- Unraveling the Secrets of Homemade Pie Crust
- Exploring Shortening and Substitutions
- Mastering Dough Transfer Techniques
- Rolling onto the Rolling Pin:
- Folding Method:
- Tailoring to Hot and Cold Pies
- Hot Pies:
- Cold Pies:
- Docking vs. Pie Weights
- Freezing and Thawing Wisdom
- To Freeze:
- To Thaw:
Indulge in the addictively flaky allure of this Homemade Pie Crust—a versatile, fail-proof recipe that promises a delicate and reliable crust for your pies, be they hot, cold, or handheld delights. Whether you’re baking apple pies, savory pot pies, or delightful Pop Tarts, this crust delivers perfection every time.
Unraveling the Secrets of Homemade Pie Crust
Discover the fail-proof magic of this homemade pie crust—a culinary essential for various recipes that demand a perfect crust. Renowned for its lightness and flakiness, it seamlessly complements everything from sweet apple pies to savory pot pies. Embrace the simplicity of the recipe, and embark on a journey to create a crust that will elevate your culinary creations.
Exploring Shortening and Substitutions
Every baker has their favorite pie crust recipe, and this one proudly features shortening. Wondering about substitutions? Lard is a suitable alternative due to its 100% fat content, mimicking the qualities of shortening. However, if you opt for lard, use 2 tablespoons less for every one cup of shortening.
Can margarine or butter replace shortening? While butter is 80% fat, its water content may compromise the desired light and flaky texture. Margarine, with variable fat content, may not deliver the same results. Remember, substitutions can impact the final product, so choose wisely.
Mastering Dough Transfer Techniques
Transferring rolled dough to the pan is an art. Two techniques prove effective:
Rolling onto the Rolling Pin:
After rolling out the dough on a floured surface, gently roll it onto the rolling pin and unroll it into the pie plate. Avoid stretching the dough to fit; let it naturally settle and press down gently if needed.
With cold hands, fold the top half of the dough over the bottom, creating two layers. Fold it in half again, either right or left depending on the fold. Transfer to the pie pan, unfold, and shape.
Tailoring to Hot and Cold Pies
Divide the chilled dough, rolling out half to 1/4-inch thickness for a 9-inch pie pan. If the pie is covered, repeat with the second half. Bake according to the recipe instructions.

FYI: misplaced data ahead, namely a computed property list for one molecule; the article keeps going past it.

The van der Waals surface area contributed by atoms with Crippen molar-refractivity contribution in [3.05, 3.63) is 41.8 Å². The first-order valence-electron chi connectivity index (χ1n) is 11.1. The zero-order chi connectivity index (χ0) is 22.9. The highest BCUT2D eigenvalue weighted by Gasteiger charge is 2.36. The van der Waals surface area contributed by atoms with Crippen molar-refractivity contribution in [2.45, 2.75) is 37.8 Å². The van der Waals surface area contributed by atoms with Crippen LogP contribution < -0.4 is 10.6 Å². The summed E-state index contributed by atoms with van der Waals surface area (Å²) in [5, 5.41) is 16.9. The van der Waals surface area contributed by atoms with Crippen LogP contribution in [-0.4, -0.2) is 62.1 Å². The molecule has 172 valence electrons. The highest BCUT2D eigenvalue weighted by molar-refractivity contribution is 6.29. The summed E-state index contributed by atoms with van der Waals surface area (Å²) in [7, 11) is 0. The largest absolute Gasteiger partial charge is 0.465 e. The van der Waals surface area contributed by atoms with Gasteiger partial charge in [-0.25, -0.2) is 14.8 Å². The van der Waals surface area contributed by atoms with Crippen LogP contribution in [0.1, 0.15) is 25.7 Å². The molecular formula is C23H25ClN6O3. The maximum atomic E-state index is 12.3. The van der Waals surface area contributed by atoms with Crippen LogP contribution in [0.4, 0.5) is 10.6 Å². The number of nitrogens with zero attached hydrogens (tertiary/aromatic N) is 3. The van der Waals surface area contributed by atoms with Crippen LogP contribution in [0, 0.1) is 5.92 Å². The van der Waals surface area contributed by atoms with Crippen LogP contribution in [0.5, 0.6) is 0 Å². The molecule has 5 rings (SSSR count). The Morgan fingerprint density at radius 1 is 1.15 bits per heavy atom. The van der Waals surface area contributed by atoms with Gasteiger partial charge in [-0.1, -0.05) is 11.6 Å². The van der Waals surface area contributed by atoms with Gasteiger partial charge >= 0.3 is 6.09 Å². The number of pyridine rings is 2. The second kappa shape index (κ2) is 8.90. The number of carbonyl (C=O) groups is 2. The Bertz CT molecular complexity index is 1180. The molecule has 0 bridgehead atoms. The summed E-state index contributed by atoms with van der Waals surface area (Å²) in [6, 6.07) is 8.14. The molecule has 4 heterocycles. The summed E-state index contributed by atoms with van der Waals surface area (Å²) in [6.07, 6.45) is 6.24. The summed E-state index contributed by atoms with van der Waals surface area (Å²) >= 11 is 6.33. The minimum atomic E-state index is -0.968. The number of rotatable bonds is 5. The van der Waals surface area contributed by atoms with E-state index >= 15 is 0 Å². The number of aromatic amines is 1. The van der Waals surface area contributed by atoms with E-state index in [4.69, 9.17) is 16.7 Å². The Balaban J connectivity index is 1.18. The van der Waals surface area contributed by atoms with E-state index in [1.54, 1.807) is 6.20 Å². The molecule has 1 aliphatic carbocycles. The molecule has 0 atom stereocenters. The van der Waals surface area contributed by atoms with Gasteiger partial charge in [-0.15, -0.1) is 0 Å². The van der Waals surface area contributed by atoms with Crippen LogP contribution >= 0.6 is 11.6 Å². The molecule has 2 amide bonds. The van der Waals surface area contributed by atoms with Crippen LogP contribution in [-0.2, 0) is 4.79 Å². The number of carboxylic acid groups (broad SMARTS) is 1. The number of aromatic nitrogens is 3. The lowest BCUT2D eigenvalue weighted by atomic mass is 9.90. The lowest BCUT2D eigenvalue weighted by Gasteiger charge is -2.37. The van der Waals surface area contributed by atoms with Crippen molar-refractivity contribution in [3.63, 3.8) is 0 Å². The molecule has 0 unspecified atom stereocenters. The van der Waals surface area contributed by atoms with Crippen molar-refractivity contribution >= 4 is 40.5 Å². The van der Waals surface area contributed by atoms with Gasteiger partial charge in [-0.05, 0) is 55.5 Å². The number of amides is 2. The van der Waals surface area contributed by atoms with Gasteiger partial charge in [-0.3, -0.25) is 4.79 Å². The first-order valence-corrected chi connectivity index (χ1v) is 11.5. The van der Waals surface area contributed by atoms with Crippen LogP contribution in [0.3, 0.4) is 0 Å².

Similar to hot pies, divide the chilled dough, rolling out half to 1/4-inch thickness for a 9-inch pie pan. Follow the cold pie recipe instructions.
Docking vs. Pie Weights
Before baking, ensure you dock the crust by poking holes with a fork. This promotes even cooking and prevents pockets or bubbles. Pie weights, an alternative, involve loosely fitting aluminum foil over the dish and weighing it down with raw rice or uncooked beans. Reserve pie weights for runny fillings, like quiches.
Freezing and Thawing Wisdom
Shape the dough into a 6-inch disc, dust with flour, and wrap tightly in plastic. Freeze in a labeled and dated container or bag for up to 6 months.
When ready to use, refrigerate the pie crust for 24 hours or overnight. Allow it to sit at room temperature for 15 minutes before incorporating it into your pie filling.
- 4 cups (500 g) all-purpose flour (625 ml)
- 1 tablespoon granulated sugar
- 1½ teaspoons kosher salt
- 1½ cups (307.5g) shortening, cubed*
- 1 large egg, beaten
- 1 tablespoon vinegar
- ½ cup (118 g) water
- In a food processor, pulse flour, sugar, and salt until combined. Add shortening and pulse until pea-sized crumbs form.
- Transfer to a bowl and bring the dough together.
- In a small bowl, whisk egg, vinegar, and water. Pour over the dough and mix until combined. Form the dough into a disc, wrap, and chill for at least 1 hour.
- For hot pies, divide chilled dough, roll out half, and transfer to a 9-inch pie dish. Repeat if covered. Bake as per recipe instructions.
- For cold pies, follow a similar process, rolling out half of the chilled dough for a 9-inch pie pan. Continue with the cold pie recipe.
*Cube shortening only if using solid sticks. If using a tub of shortening, like Crisco, add directly to the food processor.